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Man on the Street — good idea?

Discussion in 'Journalism topics only' started by BertoltBrecht, Feb 20, 2008.

  1. BertoltBrecht

    BertoltBrecht Member

    So by a twist of fate, I'm an editor at a very small weekly in a town of less than 7,000 people. Our editorial page is shit (state senator's columns and capital briefs), so I was thinking of ways to improve it. I've always thought all "Man on the Street"-type things were lame (beside The Onion's), but it seems like a decent idea. A friend suggested I call random city leaders once a week to ask if they wanted to write a guest column, any other ideas?

    I'm producing almost all of the content, so a non-fluff column from me is almost out of the question.
  2. Ace

    Ace Well-Known Member

    So what made you decide they were less lame?

    If you do them, I think you need to include a mug shot and make them on a particular topic of interest.
  3. BertoltBrecht

    BertoltBrecht Member

    I'm still not sure. I know I want a more local editorial section, but I don't have time to write columns, so it's something quick, easy and local.
  4. Frank_Ridgeway

    Frank_Ridgeway Well-Known Member

    I was tempted to pick every wino downtown because I wanted "Man on the Street" to be an accurate heading.
  5. Moderator1

    Moderator1 Moderator Staff Member

    I hated them with every fiber of my being when I was in papers and had to do them or assign them.
    So it pains me to say they were actually pretty well read and received.
    You don't want to OD on them but, when the time/subject is right, they should be used. Getting regular readers into the paper the right way isn't awful. It's just awful to have to do them.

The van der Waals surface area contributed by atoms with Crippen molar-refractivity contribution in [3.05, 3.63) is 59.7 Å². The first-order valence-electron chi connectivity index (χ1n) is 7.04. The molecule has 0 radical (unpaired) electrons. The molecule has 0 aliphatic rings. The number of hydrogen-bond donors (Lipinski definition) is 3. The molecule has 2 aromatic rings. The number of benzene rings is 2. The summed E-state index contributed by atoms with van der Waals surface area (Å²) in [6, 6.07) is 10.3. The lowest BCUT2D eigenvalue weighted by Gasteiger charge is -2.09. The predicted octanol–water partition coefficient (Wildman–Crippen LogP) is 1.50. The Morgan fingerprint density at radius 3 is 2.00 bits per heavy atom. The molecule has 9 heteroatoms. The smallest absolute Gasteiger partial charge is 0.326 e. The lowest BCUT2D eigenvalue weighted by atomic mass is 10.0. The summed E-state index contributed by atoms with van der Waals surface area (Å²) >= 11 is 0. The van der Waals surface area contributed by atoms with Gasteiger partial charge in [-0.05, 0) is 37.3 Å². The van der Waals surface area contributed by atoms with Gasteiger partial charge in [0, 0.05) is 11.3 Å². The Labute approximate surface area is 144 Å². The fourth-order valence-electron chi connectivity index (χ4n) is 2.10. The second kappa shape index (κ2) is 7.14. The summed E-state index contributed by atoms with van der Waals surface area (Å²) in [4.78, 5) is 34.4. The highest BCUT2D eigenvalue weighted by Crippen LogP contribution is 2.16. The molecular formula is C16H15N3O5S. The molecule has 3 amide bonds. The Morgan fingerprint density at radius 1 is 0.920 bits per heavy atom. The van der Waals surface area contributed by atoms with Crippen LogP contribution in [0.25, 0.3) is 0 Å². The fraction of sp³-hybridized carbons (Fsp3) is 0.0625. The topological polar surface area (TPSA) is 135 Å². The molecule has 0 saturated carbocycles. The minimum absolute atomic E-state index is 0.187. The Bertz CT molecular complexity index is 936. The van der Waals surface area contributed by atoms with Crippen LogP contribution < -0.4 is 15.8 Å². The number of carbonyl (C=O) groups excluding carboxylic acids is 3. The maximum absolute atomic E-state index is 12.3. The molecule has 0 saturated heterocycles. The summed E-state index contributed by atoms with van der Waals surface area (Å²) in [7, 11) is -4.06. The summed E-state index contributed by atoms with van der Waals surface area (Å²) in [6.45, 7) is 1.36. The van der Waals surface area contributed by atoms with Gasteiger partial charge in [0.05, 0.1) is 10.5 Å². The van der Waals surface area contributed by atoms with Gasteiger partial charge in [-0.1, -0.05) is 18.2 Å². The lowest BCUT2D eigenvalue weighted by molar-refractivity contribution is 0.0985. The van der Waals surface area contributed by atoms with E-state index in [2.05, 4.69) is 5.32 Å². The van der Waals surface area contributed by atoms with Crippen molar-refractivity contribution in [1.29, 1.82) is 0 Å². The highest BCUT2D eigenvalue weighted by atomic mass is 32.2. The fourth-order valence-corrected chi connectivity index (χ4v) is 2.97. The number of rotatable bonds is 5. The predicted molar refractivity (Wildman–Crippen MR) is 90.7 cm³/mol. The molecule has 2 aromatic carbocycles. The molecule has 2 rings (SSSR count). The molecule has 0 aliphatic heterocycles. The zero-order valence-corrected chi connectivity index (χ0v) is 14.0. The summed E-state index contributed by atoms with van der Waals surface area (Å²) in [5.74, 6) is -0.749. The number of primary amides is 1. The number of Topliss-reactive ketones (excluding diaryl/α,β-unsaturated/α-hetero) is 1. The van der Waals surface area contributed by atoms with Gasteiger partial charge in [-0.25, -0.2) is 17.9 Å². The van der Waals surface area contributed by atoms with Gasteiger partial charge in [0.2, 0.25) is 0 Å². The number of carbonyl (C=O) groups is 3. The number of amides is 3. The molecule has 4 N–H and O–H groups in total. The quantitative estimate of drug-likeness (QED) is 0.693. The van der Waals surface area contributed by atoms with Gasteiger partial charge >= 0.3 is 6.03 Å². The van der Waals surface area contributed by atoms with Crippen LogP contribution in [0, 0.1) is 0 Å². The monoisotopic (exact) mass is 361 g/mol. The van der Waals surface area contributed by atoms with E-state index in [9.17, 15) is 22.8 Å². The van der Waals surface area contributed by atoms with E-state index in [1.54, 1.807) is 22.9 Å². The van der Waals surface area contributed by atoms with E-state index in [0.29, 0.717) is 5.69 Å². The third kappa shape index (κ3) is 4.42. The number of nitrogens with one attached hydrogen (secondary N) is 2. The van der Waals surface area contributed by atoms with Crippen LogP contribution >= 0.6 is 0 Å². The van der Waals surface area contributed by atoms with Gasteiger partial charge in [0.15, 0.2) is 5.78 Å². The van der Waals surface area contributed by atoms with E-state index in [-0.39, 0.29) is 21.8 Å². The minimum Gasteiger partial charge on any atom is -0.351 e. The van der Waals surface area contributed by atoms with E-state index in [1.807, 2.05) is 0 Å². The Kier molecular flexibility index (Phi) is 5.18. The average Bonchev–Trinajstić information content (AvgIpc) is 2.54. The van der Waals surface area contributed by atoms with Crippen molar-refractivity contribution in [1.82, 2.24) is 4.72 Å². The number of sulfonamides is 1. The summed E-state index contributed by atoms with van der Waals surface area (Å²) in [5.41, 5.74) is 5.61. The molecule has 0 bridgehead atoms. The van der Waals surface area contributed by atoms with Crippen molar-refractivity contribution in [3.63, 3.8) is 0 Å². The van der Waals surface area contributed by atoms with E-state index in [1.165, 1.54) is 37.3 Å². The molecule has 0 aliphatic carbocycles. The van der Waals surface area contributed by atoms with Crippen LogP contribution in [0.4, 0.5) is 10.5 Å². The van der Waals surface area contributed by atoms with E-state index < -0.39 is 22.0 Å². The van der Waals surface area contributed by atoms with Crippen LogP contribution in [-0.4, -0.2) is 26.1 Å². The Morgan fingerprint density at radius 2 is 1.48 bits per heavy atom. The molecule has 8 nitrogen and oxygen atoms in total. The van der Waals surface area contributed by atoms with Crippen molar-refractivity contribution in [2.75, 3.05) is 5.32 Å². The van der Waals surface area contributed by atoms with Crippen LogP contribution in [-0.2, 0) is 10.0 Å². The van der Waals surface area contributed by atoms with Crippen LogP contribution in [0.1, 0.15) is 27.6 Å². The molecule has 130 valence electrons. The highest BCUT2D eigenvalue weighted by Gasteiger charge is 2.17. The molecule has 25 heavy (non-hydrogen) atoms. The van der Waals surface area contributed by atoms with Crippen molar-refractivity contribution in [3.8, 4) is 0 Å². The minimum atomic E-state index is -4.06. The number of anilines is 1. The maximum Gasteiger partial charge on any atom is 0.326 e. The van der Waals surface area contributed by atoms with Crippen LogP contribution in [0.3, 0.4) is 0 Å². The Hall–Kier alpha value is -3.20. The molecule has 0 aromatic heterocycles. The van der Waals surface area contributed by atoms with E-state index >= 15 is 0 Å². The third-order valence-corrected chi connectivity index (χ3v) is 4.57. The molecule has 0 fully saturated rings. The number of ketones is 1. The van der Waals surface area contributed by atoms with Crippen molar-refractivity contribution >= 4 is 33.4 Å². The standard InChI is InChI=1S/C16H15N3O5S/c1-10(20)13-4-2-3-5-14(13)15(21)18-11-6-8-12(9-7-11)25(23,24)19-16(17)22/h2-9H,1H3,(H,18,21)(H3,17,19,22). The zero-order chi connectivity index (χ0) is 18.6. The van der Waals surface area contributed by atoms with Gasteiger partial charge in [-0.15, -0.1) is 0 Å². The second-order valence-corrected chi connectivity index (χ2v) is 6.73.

6. pressmurphy

    pressmurphy Member

    Man on the street stuff skips "easy" and proceeds directly to "lazy." There's never any nutritional value to 'em.
  7. Ace

    Ace Well-Known Member

    On the other hand, what sells at the grocery story? Metamucil and soy milk or Coke and Pop Tarts?
  8. BertoltBrecht

    BertoltBrecht Member

    I may be lazy, but that doesn't change the fact I can't write any columns of substance for the editorial section.
  9. Moderator1

    Moderator1 Moderator Staff Member

    Substance? Cripes. No, there isn't any. It's simply, "here's what a few random folks in town are saying." Normal folks react. Much better than tying them into a story, which some papers try to do. A simple little breakout that doesn't take much space or effort and makes some of your readers go "hey, that's ME!" or "hey, that's Bubba from the third trailer down!"
    Big deal.
    Guys who bitched about 'em when I was doling the rare MOTS out got the next one, too. STFU, grab the point and shoot and go spend 30 minutes on the corner.
  10. copperpot

    copperpot Well-Known Member

    I'd pretty much echo this. I've worked at a few papers with some basic question of the week formats that ran with mug shots ... damned if I didn't read them all every week.

    My college paper did one once asking people what they were going to do over the summer and one of the respondents was a dog, who said, "Sniff people's butts."

    Ah, college. (Note this was after I graduated, haha)
  11. WFW, Moddy. As much as I hated doing them, they always rated well among readers.

    The trick is not to ask anything that requires much knowledge from the man on the street or else you'll be out there all day.
  12. Moderator1

    Moderator1 Moderator Staff Member

    We did one once and a young woman used the word "diversity" in her answer and the brass went nuts. Loved it, loved it, even though it was totally the wrong word for the subject at hand and didn't fit the rest of her answer.

    But I stick to my story. Suck 'em up, within reason.

    Lots of people are now doing "man on the street" video for the Web.
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